The catalyst and evaluation reaction in this comparative example were the same as those in Example 10, except that the deactivated catalyst was not treated with an acidic solution, but was directly dried and calcined to obtain a regenerated catalyst.

Results of the stability evaluation are shown in Table 3.

Example 11

The reaction of cyclohexanone with ammonia and hydrogen peroxide was catalyzed by using a Ti-dispersed silica catalyst (prepared in a way similar to that in Example 6 in EP0347926) and the condition for evaluation test was similar to that in Example 1.

The aforementioned deactivated catalyst was regenerated under the same condition as that in Example 1.

The regenerated catalyst was evaluated for stability. Results are shown in Table 3.

Comparative Example 9

The catalyst and evaluation reaction were the same as those in Example 11, except that the deactivated catalyst was not treated with an acidic solution, but was directly dried and calcined. Results of the stability evaluation are shown in Table 3.

TABLE 3
Stable operation
time of catalyst
Regeneration (compared with
No. Reactant mode fresh catalyst)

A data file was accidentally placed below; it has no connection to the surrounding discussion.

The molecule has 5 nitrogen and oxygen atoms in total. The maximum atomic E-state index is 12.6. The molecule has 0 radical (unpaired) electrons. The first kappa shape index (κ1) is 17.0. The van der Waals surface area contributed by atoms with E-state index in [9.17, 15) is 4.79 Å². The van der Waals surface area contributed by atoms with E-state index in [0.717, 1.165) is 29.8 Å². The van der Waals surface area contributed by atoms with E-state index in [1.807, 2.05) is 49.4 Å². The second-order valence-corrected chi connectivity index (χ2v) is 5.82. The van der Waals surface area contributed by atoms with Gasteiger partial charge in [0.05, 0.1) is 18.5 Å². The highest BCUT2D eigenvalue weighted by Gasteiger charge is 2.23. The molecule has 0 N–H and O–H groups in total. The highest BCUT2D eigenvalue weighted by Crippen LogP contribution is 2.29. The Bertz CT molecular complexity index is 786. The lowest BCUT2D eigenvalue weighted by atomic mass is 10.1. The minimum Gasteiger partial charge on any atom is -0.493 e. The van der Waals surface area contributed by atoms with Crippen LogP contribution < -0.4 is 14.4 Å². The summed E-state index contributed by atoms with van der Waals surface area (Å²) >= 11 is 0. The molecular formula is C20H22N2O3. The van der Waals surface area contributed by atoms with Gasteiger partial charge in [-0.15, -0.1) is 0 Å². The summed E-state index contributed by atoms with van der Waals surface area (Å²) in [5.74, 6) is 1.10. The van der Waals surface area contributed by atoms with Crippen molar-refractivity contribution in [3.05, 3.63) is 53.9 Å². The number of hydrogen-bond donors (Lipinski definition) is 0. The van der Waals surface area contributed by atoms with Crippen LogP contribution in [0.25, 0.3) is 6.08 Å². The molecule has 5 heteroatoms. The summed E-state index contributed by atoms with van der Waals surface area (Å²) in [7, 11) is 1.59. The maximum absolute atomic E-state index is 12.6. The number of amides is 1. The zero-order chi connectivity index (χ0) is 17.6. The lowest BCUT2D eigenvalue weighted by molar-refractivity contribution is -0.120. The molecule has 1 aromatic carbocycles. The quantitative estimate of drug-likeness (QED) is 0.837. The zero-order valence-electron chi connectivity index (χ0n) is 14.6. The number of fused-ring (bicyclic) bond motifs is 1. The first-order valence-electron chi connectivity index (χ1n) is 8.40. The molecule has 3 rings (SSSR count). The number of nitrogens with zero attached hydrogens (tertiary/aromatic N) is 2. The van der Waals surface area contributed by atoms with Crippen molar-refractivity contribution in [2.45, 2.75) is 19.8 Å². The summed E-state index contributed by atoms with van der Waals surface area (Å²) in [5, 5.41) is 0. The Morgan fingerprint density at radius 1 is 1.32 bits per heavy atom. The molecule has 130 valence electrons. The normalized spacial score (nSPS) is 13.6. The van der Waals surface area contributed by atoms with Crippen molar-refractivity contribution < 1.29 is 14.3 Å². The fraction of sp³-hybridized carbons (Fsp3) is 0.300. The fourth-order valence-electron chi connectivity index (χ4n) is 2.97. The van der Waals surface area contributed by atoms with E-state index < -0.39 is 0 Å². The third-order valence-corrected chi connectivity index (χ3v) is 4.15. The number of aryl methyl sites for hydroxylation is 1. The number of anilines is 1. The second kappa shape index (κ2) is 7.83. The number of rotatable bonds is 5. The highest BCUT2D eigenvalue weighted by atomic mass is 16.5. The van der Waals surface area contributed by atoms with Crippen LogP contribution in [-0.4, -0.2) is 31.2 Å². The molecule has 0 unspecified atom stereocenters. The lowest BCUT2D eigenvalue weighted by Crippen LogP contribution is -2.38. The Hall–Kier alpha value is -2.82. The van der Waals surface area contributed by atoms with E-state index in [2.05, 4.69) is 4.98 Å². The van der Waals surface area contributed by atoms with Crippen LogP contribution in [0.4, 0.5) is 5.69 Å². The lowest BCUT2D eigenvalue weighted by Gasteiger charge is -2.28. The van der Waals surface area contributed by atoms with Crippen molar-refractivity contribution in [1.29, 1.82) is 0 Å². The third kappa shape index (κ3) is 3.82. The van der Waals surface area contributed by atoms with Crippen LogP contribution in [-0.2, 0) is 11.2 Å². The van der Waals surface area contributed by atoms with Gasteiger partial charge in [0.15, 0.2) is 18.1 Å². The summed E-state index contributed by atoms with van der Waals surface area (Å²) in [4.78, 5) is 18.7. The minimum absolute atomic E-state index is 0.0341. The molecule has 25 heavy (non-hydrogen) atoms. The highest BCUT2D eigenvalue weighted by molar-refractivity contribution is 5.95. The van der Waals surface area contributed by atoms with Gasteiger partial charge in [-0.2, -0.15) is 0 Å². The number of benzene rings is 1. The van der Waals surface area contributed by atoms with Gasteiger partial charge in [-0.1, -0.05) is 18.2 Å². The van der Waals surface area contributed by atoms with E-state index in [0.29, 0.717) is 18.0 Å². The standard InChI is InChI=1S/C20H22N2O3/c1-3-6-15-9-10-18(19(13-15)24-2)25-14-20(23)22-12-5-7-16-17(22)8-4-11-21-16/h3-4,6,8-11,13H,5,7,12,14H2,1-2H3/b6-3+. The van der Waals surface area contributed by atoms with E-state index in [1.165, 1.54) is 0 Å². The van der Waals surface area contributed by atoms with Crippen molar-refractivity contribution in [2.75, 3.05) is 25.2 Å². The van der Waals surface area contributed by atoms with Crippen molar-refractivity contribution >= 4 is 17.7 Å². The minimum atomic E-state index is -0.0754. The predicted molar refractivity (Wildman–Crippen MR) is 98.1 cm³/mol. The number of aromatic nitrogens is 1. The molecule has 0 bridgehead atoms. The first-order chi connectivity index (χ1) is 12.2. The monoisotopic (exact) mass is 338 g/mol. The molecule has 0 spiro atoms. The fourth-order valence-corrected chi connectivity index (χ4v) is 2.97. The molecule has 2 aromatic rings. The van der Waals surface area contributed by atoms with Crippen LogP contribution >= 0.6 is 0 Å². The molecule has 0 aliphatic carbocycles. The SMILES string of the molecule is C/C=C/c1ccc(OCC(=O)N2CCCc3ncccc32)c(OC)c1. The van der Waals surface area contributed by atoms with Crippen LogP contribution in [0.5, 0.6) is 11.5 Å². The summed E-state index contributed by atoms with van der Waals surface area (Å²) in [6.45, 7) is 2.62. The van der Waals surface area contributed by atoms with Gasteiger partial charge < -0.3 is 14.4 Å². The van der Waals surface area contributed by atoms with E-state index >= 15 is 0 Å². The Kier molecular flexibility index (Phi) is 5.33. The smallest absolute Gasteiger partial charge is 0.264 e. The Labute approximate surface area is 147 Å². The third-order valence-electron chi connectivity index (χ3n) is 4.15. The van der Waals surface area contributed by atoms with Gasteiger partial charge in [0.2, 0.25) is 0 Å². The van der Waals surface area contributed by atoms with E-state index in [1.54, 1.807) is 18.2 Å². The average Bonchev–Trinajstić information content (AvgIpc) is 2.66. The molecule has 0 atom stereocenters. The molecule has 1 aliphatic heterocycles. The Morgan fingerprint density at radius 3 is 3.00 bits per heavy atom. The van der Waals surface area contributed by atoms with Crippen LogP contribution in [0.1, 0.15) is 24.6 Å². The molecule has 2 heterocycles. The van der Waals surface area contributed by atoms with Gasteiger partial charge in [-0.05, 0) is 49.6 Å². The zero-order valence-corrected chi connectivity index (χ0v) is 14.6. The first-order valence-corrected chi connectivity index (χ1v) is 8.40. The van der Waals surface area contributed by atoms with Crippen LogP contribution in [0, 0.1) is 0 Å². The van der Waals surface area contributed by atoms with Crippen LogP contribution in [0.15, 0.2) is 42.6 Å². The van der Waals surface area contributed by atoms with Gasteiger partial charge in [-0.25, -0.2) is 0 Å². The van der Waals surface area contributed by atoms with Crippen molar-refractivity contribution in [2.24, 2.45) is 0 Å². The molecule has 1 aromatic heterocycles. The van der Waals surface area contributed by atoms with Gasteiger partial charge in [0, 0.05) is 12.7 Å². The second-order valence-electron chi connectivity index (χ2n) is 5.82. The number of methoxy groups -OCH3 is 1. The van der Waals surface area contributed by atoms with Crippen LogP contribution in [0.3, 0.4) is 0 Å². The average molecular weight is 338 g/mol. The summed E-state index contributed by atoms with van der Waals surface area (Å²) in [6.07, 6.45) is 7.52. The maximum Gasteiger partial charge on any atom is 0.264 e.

Example 6 Acetone Acid-treated 105
and calcined
Example 7 Cyclopentanone Acid-treated 98
and calcined
Example 8 Benzaldehyde Acid-treated 90
and calcined
Example 9 p-Methyl Acid-treated 95
benzaldehyde and calcined
Example 10 Diethylamine Acid-treated 95
and calcined
Example 11 Cyclohexanone Acid-treated 96
and calcined
Comp. Example 4 Acetone Calcined 75
Comp. Example 5 Cyclopentanone Calcined 70
Comp. Example 6 Benzaldehyde Calcined 65
Comp. Example 7 p-Methyl Calcined 70
benzaldehyde
Comp. Example 8 Diethylamine Calcined 65
Comp. Example 9 Cyclohexanone Calcined 70

Table 3 reveals that, for the catalysts regenerated by calcining in the comparative examples, their stability can only be recovered to about 65˜75% of the level of fresh catalyst. However, by using the regeneration process of the present invention, the stability of the regenerated catalysts can be recovered substantially to the level of fresh catalyst.

The present application claims priority under 35 U.S.C. §119 of Chinese Patent Application No. 02120784.4 filed on May 31, 2002. The disclosure of the foregoing application is expressly incorporated by reference herein in its entirety.

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Classifications
U.S. Classification502/27, 502/20, 502/514, 502/25, 502/22
International ClassificationB01J29/90, B01J20/34, B01J29/89, B01J21/20, B01J38/60
Cooperative ClassificationB01J38/60, B01J29/89, B01J29/90, B01J21/20, Y10S502/514
European ClassificationB01J21/20, B01J38/60, B01J29/90
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DateCodeEventDescription
Sep 19, 2011FPAYFee payment
Year of fee payment: 4
Aug 6, 2003ASAssignment
Owner name: CHINA PETROLEUM & CHEMICAL CORPORATION, CHINA
Free format text: ASSIGNMENT OF ASSIGNORS INTEREST;ASSIGNORS:SUN, BIN;WU, WEI;WANG, ENQUAN;AND OTHERS;REEL/FRAME:014354/0357
Effective date: 20030710